“If you look at the distribution of wealth worldwide, it is evident that it is not exactly the paradigm of equality and equity. Anyone who is following stories the media generates is aware that there are huge disparities in economic opportunities. When the expression “world hunger” is used, a majority of us first think of African children. On the other hand, the word “luxury” draws the images of Los Angeles, Abu Dhabi, and London in our minds. However, unequal income distribution is not only inherent to the world as a whole, but also to each and every country. Perhaps the best example of wealth gap lies in that viral image of Brazilian city which shows slums, also known as favelas, on one side of the wall and luxury apartments on the other. One community lives in proximity to other, with just a thin wall between them, yet they could not be farther apart.”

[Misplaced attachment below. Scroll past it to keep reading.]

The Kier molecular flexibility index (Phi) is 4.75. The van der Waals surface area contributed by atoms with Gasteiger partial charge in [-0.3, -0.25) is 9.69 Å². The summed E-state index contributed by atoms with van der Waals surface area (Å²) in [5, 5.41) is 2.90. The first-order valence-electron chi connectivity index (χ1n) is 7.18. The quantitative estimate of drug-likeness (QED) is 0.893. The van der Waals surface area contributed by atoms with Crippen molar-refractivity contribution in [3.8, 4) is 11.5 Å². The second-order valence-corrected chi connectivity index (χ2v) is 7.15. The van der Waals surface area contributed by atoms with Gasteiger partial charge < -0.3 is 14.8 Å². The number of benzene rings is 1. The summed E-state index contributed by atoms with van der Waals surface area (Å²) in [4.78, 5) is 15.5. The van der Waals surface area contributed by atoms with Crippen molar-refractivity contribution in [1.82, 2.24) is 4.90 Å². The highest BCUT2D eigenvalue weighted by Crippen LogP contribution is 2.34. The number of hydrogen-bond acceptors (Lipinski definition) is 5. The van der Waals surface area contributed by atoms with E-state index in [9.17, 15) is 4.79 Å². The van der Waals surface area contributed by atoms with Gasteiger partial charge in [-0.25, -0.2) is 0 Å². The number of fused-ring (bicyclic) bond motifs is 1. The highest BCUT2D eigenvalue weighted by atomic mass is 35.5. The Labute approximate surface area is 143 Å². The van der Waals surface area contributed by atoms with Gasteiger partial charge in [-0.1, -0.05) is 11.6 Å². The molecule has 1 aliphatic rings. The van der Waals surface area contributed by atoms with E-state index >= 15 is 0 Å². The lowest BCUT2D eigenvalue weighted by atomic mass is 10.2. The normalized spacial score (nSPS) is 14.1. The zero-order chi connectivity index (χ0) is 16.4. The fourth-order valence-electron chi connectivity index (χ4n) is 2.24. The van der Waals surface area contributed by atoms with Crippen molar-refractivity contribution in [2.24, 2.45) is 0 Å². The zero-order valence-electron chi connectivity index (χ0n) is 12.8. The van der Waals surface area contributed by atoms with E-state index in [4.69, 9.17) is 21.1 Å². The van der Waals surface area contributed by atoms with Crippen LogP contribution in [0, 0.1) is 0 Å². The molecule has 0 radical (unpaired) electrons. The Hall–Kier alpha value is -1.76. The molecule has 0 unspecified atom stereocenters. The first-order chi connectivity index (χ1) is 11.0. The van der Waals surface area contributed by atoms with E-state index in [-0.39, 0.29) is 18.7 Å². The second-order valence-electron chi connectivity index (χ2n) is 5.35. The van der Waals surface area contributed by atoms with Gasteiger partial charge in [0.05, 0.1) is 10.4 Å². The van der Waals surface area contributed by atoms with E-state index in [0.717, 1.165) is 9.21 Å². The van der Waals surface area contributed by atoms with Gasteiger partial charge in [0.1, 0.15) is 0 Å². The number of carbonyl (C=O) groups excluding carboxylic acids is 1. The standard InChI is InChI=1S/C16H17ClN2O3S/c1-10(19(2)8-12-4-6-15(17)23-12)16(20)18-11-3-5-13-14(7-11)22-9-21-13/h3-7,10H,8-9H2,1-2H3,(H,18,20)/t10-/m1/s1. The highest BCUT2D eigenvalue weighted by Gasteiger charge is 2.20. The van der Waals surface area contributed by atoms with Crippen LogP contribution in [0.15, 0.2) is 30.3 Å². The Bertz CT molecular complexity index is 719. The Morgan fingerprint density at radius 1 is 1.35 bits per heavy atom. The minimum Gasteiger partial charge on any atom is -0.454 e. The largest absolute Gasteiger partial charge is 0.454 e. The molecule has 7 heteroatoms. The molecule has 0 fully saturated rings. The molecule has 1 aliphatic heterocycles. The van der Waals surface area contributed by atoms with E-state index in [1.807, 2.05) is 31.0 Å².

The above text is an excerpt from the article on 25 most unequal countries with the worst income equality (Gini coefficient) in the world published on Insider Monkey not that long ago. The article focuses on one of the most prevalent drawbacks of neoliberal capitalism – generating societal inequalities. I would go so far to assert that this has become its dominant trait. The current setup characterized by two extremes – the very poor and the very rich – makes me think that middle class is on its way to becoming extinct. This is not visible only globally, but also in respective countries. The author uses the data on Gini coefficient values worldwide provided by the CIA, the OECD and the UNDP to see which countries have the worst income equality in the world. Most of the countries on the list are also characterized as being among the poorest in the world. To see which countries have the worst wealth distribution, check out the article.